HSLDA responded to the motion, arguing that all social workers are bound by the 4th Amendment and citing HSLDA’s landmark case, Calabretta v. Floyd: “The principle that government officials cannot coerce entry into people’s houses without a search warrant or applicability of an established exception to the requirement of a search warrant is so well established that any reasonable officer would know it.”
At the same time, HSLDA responded to another motion to dismiss from the assistant attorney general who had spoken with Schmidt, which said that the Larabys had failed to state a claim at all. In our reply to this motion, HSLDA explained to the court that the assistant attorney general had indeed violated the rights of Mr. and Mrs. Laraby with her statement that the social workers would take custody of the children under Arizona law if they were not allowed into the house.
With the briefing on these motions now complete, we are awaiting a hearing date and a decision from the court as to whether we will be able to present the evidence that Mr. and Mrs. Laraby’s rights were violated.
Opening Brief Filed in the Third Circuit
Case: Combs v. Homer-Center School District
Hankin v. Bristol Township School District
Nelson v. Titusville Area School District
Newborn v. Franklin Regional School District
Prevish v. Norwin School District
Weber v. Dubois Area School District
Filed: Feb. 2004-Feb. 2005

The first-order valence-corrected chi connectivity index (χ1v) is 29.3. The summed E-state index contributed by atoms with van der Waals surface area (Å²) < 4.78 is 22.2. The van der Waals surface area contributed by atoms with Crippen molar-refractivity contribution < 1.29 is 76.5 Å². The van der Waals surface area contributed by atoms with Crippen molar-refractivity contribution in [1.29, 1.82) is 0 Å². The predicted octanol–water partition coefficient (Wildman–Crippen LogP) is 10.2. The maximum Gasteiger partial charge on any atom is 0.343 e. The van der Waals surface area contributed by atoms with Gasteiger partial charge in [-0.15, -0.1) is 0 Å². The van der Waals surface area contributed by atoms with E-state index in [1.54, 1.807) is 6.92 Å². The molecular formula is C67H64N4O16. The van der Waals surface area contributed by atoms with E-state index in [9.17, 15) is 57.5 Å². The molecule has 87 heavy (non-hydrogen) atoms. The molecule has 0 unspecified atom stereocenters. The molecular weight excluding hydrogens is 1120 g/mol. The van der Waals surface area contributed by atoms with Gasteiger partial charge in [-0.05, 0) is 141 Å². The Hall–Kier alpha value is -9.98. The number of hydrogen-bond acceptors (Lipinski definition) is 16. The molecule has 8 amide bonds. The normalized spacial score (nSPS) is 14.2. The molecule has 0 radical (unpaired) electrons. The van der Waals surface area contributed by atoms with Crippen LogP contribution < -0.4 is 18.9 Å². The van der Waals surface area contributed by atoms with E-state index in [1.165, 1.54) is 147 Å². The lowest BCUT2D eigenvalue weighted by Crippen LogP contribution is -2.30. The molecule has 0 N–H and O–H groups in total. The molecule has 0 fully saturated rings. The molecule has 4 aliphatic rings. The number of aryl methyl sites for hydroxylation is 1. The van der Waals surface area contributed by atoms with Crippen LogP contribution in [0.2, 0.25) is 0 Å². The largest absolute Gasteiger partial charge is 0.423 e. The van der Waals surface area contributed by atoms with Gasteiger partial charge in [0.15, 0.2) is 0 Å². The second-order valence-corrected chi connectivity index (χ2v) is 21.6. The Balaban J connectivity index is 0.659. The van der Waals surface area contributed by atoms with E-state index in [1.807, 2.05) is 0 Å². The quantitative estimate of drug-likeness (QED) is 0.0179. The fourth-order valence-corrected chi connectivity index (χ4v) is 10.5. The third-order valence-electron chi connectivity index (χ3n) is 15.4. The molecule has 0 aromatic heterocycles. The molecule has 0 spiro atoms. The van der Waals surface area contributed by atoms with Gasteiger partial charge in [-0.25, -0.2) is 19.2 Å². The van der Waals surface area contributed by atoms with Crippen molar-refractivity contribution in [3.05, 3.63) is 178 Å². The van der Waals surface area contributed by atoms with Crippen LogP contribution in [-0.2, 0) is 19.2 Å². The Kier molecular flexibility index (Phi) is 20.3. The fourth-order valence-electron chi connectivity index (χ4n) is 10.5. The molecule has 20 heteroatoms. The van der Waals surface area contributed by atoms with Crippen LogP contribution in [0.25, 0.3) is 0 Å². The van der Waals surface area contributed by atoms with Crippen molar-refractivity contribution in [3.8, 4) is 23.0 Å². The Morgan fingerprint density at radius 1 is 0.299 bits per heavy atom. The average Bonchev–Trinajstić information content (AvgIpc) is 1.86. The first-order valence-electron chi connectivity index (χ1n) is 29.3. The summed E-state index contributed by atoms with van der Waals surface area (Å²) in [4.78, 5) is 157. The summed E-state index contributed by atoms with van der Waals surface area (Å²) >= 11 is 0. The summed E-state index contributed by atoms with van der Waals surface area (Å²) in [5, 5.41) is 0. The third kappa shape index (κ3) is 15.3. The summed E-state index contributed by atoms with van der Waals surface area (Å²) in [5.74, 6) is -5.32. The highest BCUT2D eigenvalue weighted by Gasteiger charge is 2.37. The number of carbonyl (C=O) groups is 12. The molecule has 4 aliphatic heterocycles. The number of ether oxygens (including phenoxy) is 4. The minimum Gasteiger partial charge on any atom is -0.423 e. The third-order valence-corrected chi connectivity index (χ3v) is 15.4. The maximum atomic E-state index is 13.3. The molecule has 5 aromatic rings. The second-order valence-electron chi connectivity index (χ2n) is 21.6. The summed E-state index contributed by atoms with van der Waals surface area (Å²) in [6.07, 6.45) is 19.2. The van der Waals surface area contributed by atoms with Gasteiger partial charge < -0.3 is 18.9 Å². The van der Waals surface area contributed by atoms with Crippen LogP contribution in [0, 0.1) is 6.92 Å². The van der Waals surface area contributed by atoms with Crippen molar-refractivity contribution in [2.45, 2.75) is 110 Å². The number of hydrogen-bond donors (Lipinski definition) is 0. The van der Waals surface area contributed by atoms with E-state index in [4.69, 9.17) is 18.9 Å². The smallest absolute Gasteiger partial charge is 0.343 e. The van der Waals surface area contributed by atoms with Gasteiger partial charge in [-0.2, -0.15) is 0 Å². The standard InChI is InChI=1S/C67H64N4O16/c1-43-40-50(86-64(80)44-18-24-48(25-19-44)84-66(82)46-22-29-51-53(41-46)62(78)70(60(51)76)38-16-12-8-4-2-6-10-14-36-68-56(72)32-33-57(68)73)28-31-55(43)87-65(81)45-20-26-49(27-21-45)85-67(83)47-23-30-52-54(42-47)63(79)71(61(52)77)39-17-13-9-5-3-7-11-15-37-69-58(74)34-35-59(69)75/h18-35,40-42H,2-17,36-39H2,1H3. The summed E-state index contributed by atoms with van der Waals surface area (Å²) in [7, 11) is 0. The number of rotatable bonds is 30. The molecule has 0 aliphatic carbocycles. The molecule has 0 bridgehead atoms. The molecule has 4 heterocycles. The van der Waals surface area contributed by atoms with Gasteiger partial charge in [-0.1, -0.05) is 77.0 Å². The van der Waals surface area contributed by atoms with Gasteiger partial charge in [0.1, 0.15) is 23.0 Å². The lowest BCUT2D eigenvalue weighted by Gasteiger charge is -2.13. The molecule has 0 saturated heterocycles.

The latest salvo in the Pennsylvania homeschoolers’ battle for freedom has been fired. On January 22, 2007, HSLDA filed our opening brief at the Court of Appeals for the Third Circuit in Philadelphia.
As reported in earlier issues of the Court Report, six homeschooling families have filed suit against their school districts, claiming that the highly restrictive home education law of Pennsylvania violates their religious freedom. After almost two years of litigation, the U.S. District Court ruled against the families. HSLDA appealed the decision to the Third Circuit, in hopes that the appeals court will protect the families’ religious convictions.
After the school districts respond, the court will schedule oral argument. We will keep you updated on the progress of this vital case.
HSLDA Secures Victory in ‘The Case We’ll Never Win’
Case: Knoxville County
Department of Social Services v. M Family|
The anonymous tip to social services followed her family all the way from New Jersey. The court order was granted in Tennessee without a hearing. The social worker and police serving the court order at her door thought they could interview her children—but HSLDA stepped in on behalf of this member mom and helped protect her family.